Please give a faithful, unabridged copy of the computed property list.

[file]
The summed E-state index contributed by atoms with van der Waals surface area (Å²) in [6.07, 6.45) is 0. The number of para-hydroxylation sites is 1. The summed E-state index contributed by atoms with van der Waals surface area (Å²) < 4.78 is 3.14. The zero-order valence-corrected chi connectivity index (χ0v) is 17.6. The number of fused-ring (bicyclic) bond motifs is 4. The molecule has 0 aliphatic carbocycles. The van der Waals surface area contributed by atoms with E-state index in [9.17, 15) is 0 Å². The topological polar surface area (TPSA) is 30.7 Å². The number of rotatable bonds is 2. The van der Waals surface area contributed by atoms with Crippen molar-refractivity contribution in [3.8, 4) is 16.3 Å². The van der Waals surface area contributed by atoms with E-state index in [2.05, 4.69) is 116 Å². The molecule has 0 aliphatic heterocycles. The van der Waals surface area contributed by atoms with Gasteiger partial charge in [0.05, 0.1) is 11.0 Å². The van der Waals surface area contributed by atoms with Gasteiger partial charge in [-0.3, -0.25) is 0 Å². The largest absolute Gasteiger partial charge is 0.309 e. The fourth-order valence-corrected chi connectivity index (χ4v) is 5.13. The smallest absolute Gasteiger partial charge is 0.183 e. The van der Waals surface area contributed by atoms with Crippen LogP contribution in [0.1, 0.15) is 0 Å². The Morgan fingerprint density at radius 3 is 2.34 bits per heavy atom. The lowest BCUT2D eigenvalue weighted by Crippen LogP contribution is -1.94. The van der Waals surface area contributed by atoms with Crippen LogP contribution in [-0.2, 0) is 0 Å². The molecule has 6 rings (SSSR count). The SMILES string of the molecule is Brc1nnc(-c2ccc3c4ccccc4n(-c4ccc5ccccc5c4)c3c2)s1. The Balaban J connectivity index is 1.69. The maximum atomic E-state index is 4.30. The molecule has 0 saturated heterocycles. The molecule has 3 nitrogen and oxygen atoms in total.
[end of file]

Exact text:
The summed E-state index contributed by atoms with van der Waals surface area (Å²) in [6.07, 6.45) is 0. The number of para-hydroxylation sites is 1. The summed E-state index contributed by atoms with van der Waals surface area (Å²) < 4.78 is 3.14. The zero-order valence-corrected chi connectivity index (χ0v) is 17.6. The number of fused-ring (bicyclic) bond motifs is 4. The molecule has 0 aliphatic carbocycles. The van der Waals surface area contributed by atoms with E-state index in [9.17, 15) is 0 Å². The topological polar surface area (TPSA) is 30.7 Å². The number of rotatable bonds is 2. The van der Waals surface area contributed by atoms with Crippen molar-refractivity contribution in [3.8, 4) is 16.3 Å². The van der Waals surface area contributed by atoms with E-state index in [2.05, 4.69) is 116 Å². The molecule has 0 aliphatic heterocycles. The van der Waals surface area contributed by atoms with Gasteiger partial charge in [0.05, 0.1) is 11.0 Å². The van der Waals surface area contributed by atoms with Gasteiger partial charge in [-0.3, -0.25) is 0 Å². The largest absolute Gasteiger partial charge is 0.309 e. The fourth-order valence-corrected chi connectivity index (χ4v) is 5.13. The smallest absolute Gasteiger partial charge is 0.183 e. The van der Waals surface area contributed by atoms with Crippen LogP contribution in [0.1, 0.15) is 0 Å². The Morgan fingerprint density at radius 3 is 2.34 bits per heavy atom. The lowest BCUT2D eigenvalue weighted by Crippen LogP contribution is -1.94. The van der Waals surface area contributed by atoms with Crippen LogP contribution in [-0.2, 0) is 0 Å². The molecule has 6 rings (SSSR count). The SMILES string of the molecule is Brc1nnc(-c2ccc3c4ccccc4n(-c4ccc5ccccc5c4)c3c2)s1. The Balaban J connectivity index is 1.69. The maximum atomic E-state index is 4.30. The molecule has 0 saturated heterocycles. The molecule has 3 nitrogen and oxygen atoms in total.